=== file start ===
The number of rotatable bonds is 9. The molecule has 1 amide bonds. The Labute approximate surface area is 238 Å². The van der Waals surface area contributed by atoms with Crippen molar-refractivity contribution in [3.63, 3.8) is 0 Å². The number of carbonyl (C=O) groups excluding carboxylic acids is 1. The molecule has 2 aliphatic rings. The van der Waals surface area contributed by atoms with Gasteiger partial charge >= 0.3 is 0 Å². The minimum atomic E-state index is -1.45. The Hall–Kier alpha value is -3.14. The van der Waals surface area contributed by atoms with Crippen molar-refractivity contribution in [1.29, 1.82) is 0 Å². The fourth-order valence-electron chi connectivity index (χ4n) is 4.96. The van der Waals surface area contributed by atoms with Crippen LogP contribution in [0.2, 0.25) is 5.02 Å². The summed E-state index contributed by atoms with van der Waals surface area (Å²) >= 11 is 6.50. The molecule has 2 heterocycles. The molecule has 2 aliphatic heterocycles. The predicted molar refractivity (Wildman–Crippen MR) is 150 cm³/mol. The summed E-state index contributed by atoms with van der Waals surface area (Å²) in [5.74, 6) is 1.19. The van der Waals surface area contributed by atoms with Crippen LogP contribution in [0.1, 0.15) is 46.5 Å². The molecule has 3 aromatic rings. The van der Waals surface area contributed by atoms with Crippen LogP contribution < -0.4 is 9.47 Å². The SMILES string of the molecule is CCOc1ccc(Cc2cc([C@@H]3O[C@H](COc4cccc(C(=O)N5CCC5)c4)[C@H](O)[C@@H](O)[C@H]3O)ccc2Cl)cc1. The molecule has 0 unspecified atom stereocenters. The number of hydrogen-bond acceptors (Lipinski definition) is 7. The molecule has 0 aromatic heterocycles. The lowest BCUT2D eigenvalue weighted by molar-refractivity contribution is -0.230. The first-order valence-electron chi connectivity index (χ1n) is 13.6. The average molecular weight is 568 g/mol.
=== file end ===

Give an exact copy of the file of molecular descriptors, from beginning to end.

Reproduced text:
The number of rotatable bonds is 9. The molecule has 1 amide bonds. The Labute approximate surface area is 238 Å². The van der Waals surface area contributed by atoms with Crippen molar-refractivity contribution in [3.63, 3.8) is 0 Å². The number of carbonyl (C=O) groups excluding carboxylic acids is 1. The molecule has 2 aliphatic rings. The van der Waals surface area contributed by atoms with Gasteiger partial charge >= 0.3 is 0 Å². The minimum atomic E-state index is -1.45. The Hall–Kier alpha value is -3.14. The van der Waals surface area contributed by atoms with Crippen molar-refractivity contribution in [1.29, 1.82) is 0 Å². The fourth-order valence-electron chi connectivity index (χ4n) is 4.96. The van der Waals surface area contributed by atoms with Crippen LogP contribution in [0.2, 0.25) is 5.02 Å². The summed E-state index contributed by atoms with van der Waals surface area (Å²) >= 11 is 6.50. The molecule has 2 heterocycles. The molecule has 2 aliphatic heterocycles. The predicted molar refractivity (Wildman–Crippen MR) is 150 cm³/mol. The summed E-state index contributed by atoms with van der Waals surface area (Å²) in [5.74, 6) is 1.19. The van der Waals surface area contributed by atoms with Crippen LogP contribution in [0.1, 0.15) is 46.5 Å². The molecule has 3 aromatic rings. The van der Waals surface area contributed by atoms with Crippen LogP contribution < -0.4 is 9.47 Å². The SMILES string of the molecule is CCOc1ccc(Cc2cc([C@@H]3O[C@H](COc4cccc(C(=O)N5CCC5)c4)[C@H](O)[C@@H](O)[C@H]3O)ccc2Cl)cc1. The molecule has 0 unspecified atom stereocenters. The number of hydrogen-bond acceptors (Lipinski definition) is 7. The molecule has 0 aromatic heterocycles. The lowest BCUT2D eigenvalue weighted by molar-refractivity contribution is -0.230. The first-order valence-electron chi connectivity index (χ1n) is 13.6. The average molecular weight is 568 g/mol.